The latest from Gomorrah director Matteo Garrone is an intense viewing experience that will have audiences gripping their armrests with its frighteningly real portrayal of a kindly dog groomer drawn into the criminal world by a demonic, half-crazed brute. Set in the Camorra-ridden hinterlands around Naples, the various threads running through the Italian filmmaker’s work are poured into a boiling cauldron of poverty, ignorance and self-interest. — D.Y.
Knife + Heart
Set in the French gay porn industry in 1979, Yann Gonzalez’s second feature is a trashy vintage delight steeped in the aesthetics of Brian de Palma and Italian giallo flicks. Starring Vanessa Paradis as a smut producer whose actors are being killed off by a masked madman, the movie impressively combines glitter, gore and campy comedy while revealing the darker side of stunted homoerotic desire. — JORDAN MINTZER
Long Day's Journey Into Night
In this mesmerizing cinematic feat by 28-year-old Chinese auteur Bi Gan, dreams, memory and an unsolved murder are all part of a forlorn film noir with echoes of Wong Kar Wai. If the first half captivates with its elusive narrative of doomed lovers, the second part, which was shot in 3D in one continuous 50-minute take, is an immersive, jaw-dropping plunge into melancholy and movie magic. — J.M.
Brazilian writer-director Beatriz Seigner presents a family caught between countries, and between life and death, in this eerie drama set in the marshy Amazonian region where the borders between Brazil, Colombia and Peru rub against each other. The film bewitches by degrees, softening up the viewer with entrancing visuals to ensure the last-act emotional sucker punch lands with maximum force. — L.F.
Lead Felix Maritaud deservedly picked up a Critics’ Week prize for his riveting, raw performance as a homeless 22-year-old gay male Strasbourg prostitute, entirely divorced from social norms and material needs, in writer-director Camille Vidal-Naquet’s transfixing debut, an uncompromising queer character study that tips its hat to Agnes Varda’s seminal Vagabond. Played with startling emotional nakedness and complete physical surrender, the protagonist subjects himself to increasingly harrowing hurts and humiliations, yet never lets go of his capacity to give or receive love. — D.R.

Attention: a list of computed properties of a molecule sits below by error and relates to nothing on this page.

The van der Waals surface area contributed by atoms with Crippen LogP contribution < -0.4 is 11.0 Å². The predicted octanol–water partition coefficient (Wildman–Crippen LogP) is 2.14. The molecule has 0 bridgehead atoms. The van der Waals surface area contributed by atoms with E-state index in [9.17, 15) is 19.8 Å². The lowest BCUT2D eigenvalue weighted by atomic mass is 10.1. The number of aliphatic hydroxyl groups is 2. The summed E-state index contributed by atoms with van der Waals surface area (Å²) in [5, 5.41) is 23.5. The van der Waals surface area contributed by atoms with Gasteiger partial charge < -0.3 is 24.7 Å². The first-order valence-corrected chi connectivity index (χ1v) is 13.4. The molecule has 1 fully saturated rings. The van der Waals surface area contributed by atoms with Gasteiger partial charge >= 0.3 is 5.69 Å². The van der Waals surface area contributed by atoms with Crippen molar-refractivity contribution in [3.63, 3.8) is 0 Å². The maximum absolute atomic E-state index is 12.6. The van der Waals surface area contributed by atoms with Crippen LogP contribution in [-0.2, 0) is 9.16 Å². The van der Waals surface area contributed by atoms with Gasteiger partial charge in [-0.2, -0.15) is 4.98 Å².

In his typically subtle and tender new offering, Japanese filmmaker Hirokazu Kore-eda contrasts the frigidity of traditional society with the warmth and happiness of a lower-class family in which money is tight and all methods of obtaining it are permissible. A thoughtful addition to parables about happy and unhappy clans, the film is studded with memorable characters and believable performances. — D.Y.
Sensuality and mortality commingle defiantly in the radiant and wrenching new film from French writer-director Christophe Honore — his best yet. Tracing the intertwining lives of a 35-year-old gay writer with AIDS and a 22-year-old student in the heat of his queer awakening, it's a vibrant, novelistic tale of sex and death, desire and disease, love and friendship. Set in 1993, the movie is also a period-specific examination of gay male identity, or identities, luminously acted by leads Pierre Deladonchamps and Vincent Lacoste. — JON FROSCH
The Spy Gone North
A South Korean spy is sent to uncover the nuclear secrets of North Korea in this stylish, topical, blood-poundingly entertaining political thriller. A lavish production directed by respected filmmaker Yoon Jong-bin (The Unforgiven), this is the type of riveting picture Asian cinema is so good at making — both supremely exciting and character-driven. — D.Y.
Kevin Macdonald’s haunting, richly contextualized documentary portrait celebrates the pop supernova who became a one-woman hit factory in the 1980s and ‘90s. But it delves more deeply into the troubled persona behind the prodigiously talented star, bedeviled by issues of image and identity, sexuality and childhood trauma that became more combustible under the pressures of a bad marriage, a drug habit and a stinging betrayal by the father she idolized. An American tragedy, explored with sensitivity and probing complexity. — D.R.
Woman at War
Icelandic auteur Benedikt Erlingsson's second feature (following Of Horses and Men) is a very skillfully crafted and surreally told story of an ecological "terrorist" who sabotages her country's power grid in order to preserve its breathtaking landscapes. With emotional depth, exquisite visuals and sharp, timely political undertones, the movie starts off on rather playful footing but gradually builds into something more thrilling, and moving, as our heroine goes on the run. — J.M.